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Minnesotans at the North Dakota pipeline protest faced attack dogs, mace

For months, Native Americans from across the country have fought to block an oil pipeline cutting through the Standing Rock Reservation.

For months, Native Americans from across the country have fought to block an oil pipeline cutting through the Standing Rock Reservation. Chris Juhn

Since April, Native Americans from all over the country have been trickling into an encampment in Cannon Ball, North Dakota, to block construction on the Dakota Access pipeline. The four-state, 1,170-mile pipeline is slated to cut through the ancestral home and burial grounds of the Standing Rock Sioux Tribe.

The tribe portends that if the Dakota Access pipeline ever leaks, it would contaminate the water supply of some 8,000 members and their neighboring communities in the south central part of the state. They note that the pipeline was originally meant to be built just north of Bismarck, North Dakota’s capital and second biggest city, when state officials decided that a leak would be too catastrophic for the people living there.

In support of the Standing Rock Sioux, Indian nations from nearly every state in the union have sent contingents to the protest camp. The Lakota, Pawnee, Crow, and Minnesota’s Anishinabe from Red Lake, Leech Lake, Mille Lacs, and Fond du Lac have arrived to help oppose Energy Transfer Partners of Dallas.

Protesters thought a pending lawsuit would stop construction that would destroy burial grounds.

Protesters thought a pending lawsuit would stop construction that would destroy burial grounds. Chris Juhn

Last Friday, the Minneapolis City Council unanimously passed a resolution supporting Standing Rock. At the same time, supporters of American Indian protest movement Idle No More caravanned from Duluth to the Twin Cities, then on to the Cannon Ball grasslands.

Reyna Crow of Idle No More Duluth hired a babysitter and drove to North Dakota on Friday afternoon with allies from Mille Lacs and the Rainey River reserve in Canada with cars full of blankets, cooking supplies, and warm clothes in case the encampment persevered into winter.

They arrived in the middle of the night on Friday to a grassy trail flanked by the flags of 200 tribes. In the morning there was a sunrise prayer ceremony, followed by a storytelling commemoration of the 150-year anniversary of the Whitestone Massacre, in which United States soldiers who were chasing participants of the Dakota uprising in Minnesota happened upon a peaceful Cannon Ball camp of Sioux and slaughtered some 300 men, women, and children before burning the survivors’ winter food reserves.  

As the Whitestone Massacre commemoration carried on, the protesters noticed that construction workers had surreptitiously begun work digging a 150-foot wide, 2-mile long trench at the barricaded pipeline site.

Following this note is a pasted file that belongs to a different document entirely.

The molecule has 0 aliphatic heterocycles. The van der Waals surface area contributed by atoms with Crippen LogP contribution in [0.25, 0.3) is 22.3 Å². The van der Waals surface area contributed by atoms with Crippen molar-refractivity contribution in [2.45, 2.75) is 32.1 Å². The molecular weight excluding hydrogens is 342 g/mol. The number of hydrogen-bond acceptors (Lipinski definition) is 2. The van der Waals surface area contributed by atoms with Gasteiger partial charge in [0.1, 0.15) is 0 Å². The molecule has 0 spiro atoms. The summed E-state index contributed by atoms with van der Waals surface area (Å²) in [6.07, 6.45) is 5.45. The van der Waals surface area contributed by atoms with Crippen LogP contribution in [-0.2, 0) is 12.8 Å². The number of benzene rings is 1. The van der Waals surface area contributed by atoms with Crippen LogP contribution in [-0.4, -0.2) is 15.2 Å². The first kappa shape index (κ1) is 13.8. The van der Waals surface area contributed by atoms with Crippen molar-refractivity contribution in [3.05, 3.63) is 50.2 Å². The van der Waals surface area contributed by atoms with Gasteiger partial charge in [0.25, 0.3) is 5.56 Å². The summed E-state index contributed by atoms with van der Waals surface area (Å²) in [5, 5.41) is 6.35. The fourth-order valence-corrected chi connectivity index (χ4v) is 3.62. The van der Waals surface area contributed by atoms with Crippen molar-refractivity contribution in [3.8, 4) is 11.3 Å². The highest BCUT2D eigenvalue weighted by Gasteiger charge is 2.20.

The protesters were taken aback. In mid-August, the Sioux had filed a lawsuit in federal court asking for an emergency restraining order on construction, claiming that Energy Transfer and the U.S. Army Corps – which owns the land – violated federal laws when they failed to consult the tribe regarding engineering projects in their ceded territory.

The judge promised to have a response by September 9. Before then, they didn’t expect that Energy Transfer would proceed with construction that would destroy burial grounds, Crow says.

Impulsively, Crow and an indignant pack of protesters marched over the hills, linked arms, and advanced over the barricades to stand in the way of bulldozers. Energy Transfer’s private security responded with snapping attack dogs and a storm of mace, accusing the protesters of trespassing.

“There was a young man in front of me just getting a great deal of this caustic substance in his face,” Crow recalled. “I had it in my hair. The mace and sweat was running from my hair. Thankfully I had glasses, but at one point it really started getting bad for me, and I was sent back to get help. Those people had no control over those dogs.”

Later, reports surfaced that Energy Transfer’s hired security couldn’t prevent the attack dogs from chomping down on protesters.

Protester Candee Smith summarized the clash: “The tired thugs left when they realized these warriors were not scared of them or their dogs, and totally prepared to die. That’s when they turned and ran. They thought the water protectors were going to be some hippies singing and what they actually got were salty, rezzed out warriors that were made of the toughest survivor blood in the world.”

Saturday’s violence has since been quelled, with the chair of the Cheyenne River Sioux tribe adding Energy Transfer’s dogs to a list of grievances that he planned to present during an emergency Washington D.C. hearing on the state of the pipeline protest.

“We’ve had amazing support from Minnesota,” reflected Waste Win Young, the former Standing Rock tribal historian. “Some of the girls that have been here at Sacred Stone camp from the beginning are from Minnesota. And then we had Clyde Bellecourt and a lot of the Indian community not only from Minneapolis, but the reservations, and they have been a tremendous support for us.”

Young, who has been fighting the Dakota Access pipeline since learning about it from a newspaper article nearly three years ago, says the unity among tribes in Cannon Ball is probably the closest thing that has ever come to realizing Bellecourt’s 1968 vision for the American Indian Movement, when he tried to unite all nations.

“That has never happened with the tribes. It’s unheard of,” Young says. “In my entire life we never had the unity to protect our water and our land and our sacred site.”